However, this did not happen. This is partly attributable to the fact that a year later, the Indian National Congress lost the elections, Manmohan Singh’s government resigned, and Narendra Modi’s new government focused on handling internal economic objectives. It was also partly due to the fact that there were no mechanisms to implement the program and it was clearly not feasible in such a short period.

To date, the situation has not changed. The networks of both public and private organizations are extremely vulnerable, there are no DLP systems in place, and users and administrators themselves often turn off firewall and antivirus software. It is common for IT department employees to be absent from their work stations with doors to their rooms left open. It is quite a telling fact that only 8% of Indian IT managers consider their employees to be sufficiently competent to combat threats in cybersecurity. Overall, Indian IT specialists in relevant departments spend about one-third of their work time combating cyber threats; the results, however, are still quite modest due to insufficient funding as well as a lack of qualified personnel and cutting-edge technologies. About 81% of Indian IT department heads believe that the funds their organizations allocate to combat cyber threats are not sufficient.

The situation is somewhat more optimistic in cyber offensives. Nearly all Indian secret services, including foreign intelligence and domestic security agencies, the Ministry of Home Affairs, the executive office of the National Security Advisor, and the military intelligence have departments that engage in cyber ops. Their effectiveness is hard to assess; it is known, however, that they face the same problems in ensuring cybersecurity as do other governmental agencies. Moreover, high-ranking Indian officials in general mistrust new computer technologies, including work on artificial intelligence. In May 2018, Chair of the Defence Research and Development Organisation (DRDO) S. Christopher said that particular caution should be taken when developing AI technologies since “the cure may be worse than the disease.”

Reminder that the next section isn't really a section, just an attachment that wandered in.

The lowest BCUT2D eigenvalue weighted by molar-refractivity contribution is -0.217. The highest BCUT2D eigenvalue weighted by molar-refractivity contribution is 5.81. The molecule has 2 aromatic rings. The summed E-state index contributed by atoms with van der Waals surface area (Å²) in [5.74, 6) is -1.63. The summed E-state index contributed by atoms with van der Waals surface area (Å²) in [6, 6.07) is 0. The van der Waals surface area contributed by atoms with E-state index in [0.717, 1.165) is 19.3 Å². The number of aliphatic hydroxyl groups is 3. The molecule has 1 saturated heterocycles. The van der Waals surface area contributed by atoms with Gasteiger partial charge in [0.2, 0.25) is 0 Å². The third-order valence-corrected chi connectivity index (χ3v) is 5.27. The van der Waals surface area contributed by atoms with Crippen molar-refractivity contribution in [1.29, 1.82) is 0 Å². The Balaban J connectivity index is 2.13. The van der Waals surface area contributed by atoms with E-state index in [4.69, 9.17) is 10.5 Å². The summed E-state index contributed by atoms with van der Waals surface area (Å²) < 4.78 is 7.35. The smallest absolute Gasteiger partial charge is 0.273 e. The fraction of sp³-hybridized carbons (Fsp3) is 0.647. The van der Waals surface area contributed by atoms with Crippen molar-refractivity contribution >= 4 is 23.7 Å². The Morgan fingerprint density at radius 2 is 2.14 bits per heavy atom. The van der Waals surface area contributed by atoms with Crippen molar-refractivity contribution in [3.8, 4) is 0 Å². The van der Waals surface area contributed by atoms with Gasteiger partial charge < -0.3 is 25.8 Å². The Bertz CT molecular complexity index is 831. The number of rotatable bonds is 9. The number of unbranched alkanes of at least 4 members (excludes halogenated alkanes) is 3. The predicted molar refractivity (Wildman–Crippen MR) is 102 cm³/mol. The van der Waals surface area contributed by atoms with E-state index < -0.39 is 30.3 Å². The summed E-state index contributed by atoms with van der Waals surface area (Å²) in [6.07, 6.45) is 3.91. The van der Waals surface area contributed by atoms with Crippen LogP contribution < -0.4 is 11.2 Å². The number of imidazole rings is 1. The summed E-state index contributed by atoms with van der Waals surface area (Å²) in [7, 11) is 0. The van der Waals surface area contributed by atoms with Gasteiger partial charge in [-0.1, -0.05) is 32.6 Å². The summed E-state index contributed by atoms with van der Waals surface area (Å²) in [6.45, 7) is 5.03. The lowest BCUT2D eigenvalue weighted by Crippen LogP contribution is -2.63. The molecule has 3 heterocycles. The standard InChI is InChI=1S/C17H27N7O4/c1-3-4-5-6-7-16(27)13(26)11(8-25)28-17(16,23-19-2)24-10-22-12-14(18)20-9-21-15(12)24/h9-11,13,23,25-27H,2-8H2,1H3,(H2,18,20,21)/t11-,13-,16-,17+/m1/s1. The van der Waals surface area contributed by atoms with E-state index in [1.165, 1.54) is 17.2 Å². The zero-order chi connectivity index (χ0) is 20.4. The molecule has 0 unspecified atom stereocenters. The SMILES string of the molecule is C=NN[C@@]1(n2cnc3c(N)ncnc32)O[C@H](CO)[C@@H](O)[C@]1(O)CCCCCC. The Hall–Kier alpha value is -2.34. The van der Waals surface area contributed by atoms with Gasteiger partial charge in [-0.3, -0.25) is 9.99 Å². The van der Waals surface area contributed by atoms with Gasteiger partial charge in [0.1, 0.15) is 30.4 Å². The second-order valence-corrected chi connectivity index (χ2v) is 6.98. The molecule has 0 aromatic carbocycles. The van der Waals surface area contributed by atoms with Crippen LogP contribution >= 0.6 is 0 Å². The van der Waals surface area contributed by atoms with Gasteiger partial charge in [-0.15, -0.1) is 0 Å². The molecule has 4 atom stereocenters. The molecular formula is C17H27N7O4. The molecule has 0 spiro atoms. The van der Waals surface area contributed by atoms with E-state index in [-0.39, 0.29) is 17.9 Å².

The Indian defense

In July 2018, it was announced that a military agency on cybersecurity was being formed; the agency will be working in close cooperation with the executive office of the National Security Advisor (a position that was established in 2015). Plans for the agency call for over providing some 1,000 experts who will ensure the cybersecurity of the military, the navy and the air force as well as conducting offensive operations in cyberspace. In the future, this agency should be transformed into a full-fledged cyber command.

The newly-created body was called the Defence Cyber Agency (DCA). Rear Admiral Mohit Gupta was appointed as its commander. At present, its head and his executive office are working on developing a cyber ops doctrine. Thus far, it is hard to say how effective the DCA will be, given the traditional autonomy of the navy, the air force, and the military, which are reluctant to share operational information with each other and the difficulties of developing their own software. A previous attempt to introduce a specialized operating system called Bharat Operating System Solutions (BOSS), which was developed by the Centre for Development of Advanced Computing, ended in failure and the Indian military was forced to go back to using Windows OS.

Given the absence of the requisite products created by governmental organizations, the Indian authorities will have to turn to private firms. Back in 2018, the Central Reserve Police Force (CRPF) and the Border Security Force (BSF) signed a contract with Innefu, a start-up headquartered in New Delhi. This company’s products had previously passed a test of sorts: the company was given about 1,500 documents, including social media profiles of protesters and posts about planned actions. Based on this data, Innefu managed to trace connections between protesters, determine the nature of their interaction, and predict possible actions very soon.

Innefu now offers a complete set of ready-to-use solutions called Prophecy. It includes several tools that monitor social media, which provide big data analytics, facial recognition, and object identification, and detect faces and objects in real-time.